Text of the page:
I spent six years studying this one accent, so as a linguist, I’m like, “No!” But language is always changing. It’s not that this is that unusual, except that usually you see the pronunciation changing, and these are the rules changing, and they’re changing much more quickly than usual. It doesn’t mean that the Philadelphia accent is going away completely — it just means that other things are going to differentiate Philly from other places. The noticeable markers, the negatively evaluated tense forms, are starting to fade a bit.
Is there one word or phrase you hear that tells you a person is definitely from Philadelphia?
Well, if the Philadelphia short-a split goes away, this will only work for another 20 years or so. But if I ever hear someone say family with a lax short a, you almost guarantee that they’re from Philadelphia. Either Philadelphia or Montreal. Or if you hear someone saying youse. Or the completive done — so like, “Are you done your homework?” That’s a Philly thing.
I say that all the time! What’s Philly about it?
People elsewhere typically think it means “I’m [temporarily] done with my homework,” but it’s a completed done — as in, “I have completed my homework.” If you hear someone saying “I’m done my breakfast” or “I’m done …” whatever, that’s a Philadelphia English thing. And when I say “Philadelphia English,” I’m referring to the whole dialect area, which stretches into southern New Jersey.
And even into the Baltimore area, right?
Yes. In terms of pronunciations that are really Philadelphian, a lot of the things that people pick up on get misinterpreted as sounding southern. So, cow or house or home [all pronounced with an “oew” vowel] get read as southern, but they’re Philadelphian.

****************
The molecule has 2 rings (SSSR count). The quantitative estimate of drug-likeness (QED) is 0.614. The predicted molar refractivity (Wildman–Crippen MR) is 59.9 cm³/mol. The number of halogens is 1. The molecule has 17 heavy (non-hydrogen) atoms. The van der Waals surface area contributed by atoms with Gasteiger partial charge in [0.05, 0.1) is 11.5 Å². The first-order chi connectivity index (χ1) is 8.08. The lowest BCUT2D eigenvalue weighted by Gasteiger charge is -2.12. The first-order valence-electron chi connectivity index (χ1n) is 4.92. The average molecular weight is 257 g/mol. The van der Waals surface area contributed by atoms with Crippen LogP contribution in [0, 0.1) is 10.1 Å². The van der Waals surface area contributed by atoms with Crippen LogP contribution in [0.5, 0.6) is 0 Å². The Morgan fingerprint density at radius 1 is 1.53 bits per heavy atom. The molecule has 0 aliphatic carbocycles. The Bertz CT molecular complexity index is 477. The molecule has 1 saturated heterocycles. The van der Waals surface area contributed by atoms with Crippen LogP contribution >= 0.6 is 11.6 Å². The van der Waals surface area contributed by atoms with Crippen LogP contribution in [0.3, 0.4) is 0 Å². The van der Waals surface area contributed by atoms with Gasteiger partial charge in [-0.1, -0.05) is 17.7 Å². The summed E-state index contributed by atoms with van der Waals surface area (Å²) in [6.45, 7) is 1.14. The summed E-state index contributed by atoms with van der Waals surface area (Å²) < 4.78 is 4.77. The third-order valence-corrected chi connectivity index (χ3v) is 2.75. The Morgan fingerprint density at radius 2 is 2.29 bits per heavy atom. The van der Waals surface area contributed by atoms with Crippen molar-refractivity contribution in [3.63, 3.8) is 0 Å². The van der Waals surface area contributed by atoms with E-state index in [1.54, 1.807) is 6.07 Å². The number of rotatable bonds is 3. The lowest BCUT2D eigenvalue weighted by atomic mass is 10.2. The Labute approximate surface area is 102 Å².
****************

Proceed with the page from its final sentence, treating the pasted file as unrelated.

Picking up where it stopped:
What about words like “beyoodeeful,” “wooder,” “Mondee,” “Tuesdee” …?
Most of those pronunciations are already basically out. “Mondee,” “Tuesdee” we hear from very traditional speakers. Those are going to be your baby boomers from pockets of Philly where the dialect is most insular, where they don’t have a lot of connection outside of Philly. But you don’t hear them very much anymore, basically from Gen X on.
“Wooder” is probably going to start going away, but for a slightly different reason. It’s the vowel sound in the word thought [sounds like “thawt”], that “aw” sound. In younger generations, it’s starting to retreat towards the vowel in the word lot. I have sound clips from a father born in Gen X and his son born in 2007, and the son pronounces the vowels in cot and caught the same. He goes to Masterman, so he’s most likely to start to change it. We have our eye on that, because at this point there’s not enough speakers who have merged on that to say it’s going to happen, but if it does, then you’re going to see the change in water, because water has the ‘aw’ vowel.
[The father pronouncing caught and cot, then hawk and hock.]
[The son pronouncing caught and cot, then hawk and hock.]
Any other defining features of the Philly accent?
The positive “anymore.” [In Philadelphia English], this means “didn’t used to do x, now does x.” So, “Jewelry is expensive anymore” means jewelry used to be cheap, and now it’s expensive. That’s fairly defining of Philadelphia English, although you see it in other dialect areas too. But the short-a split has been the most defining feature.
This interview has been edited for length and clarity.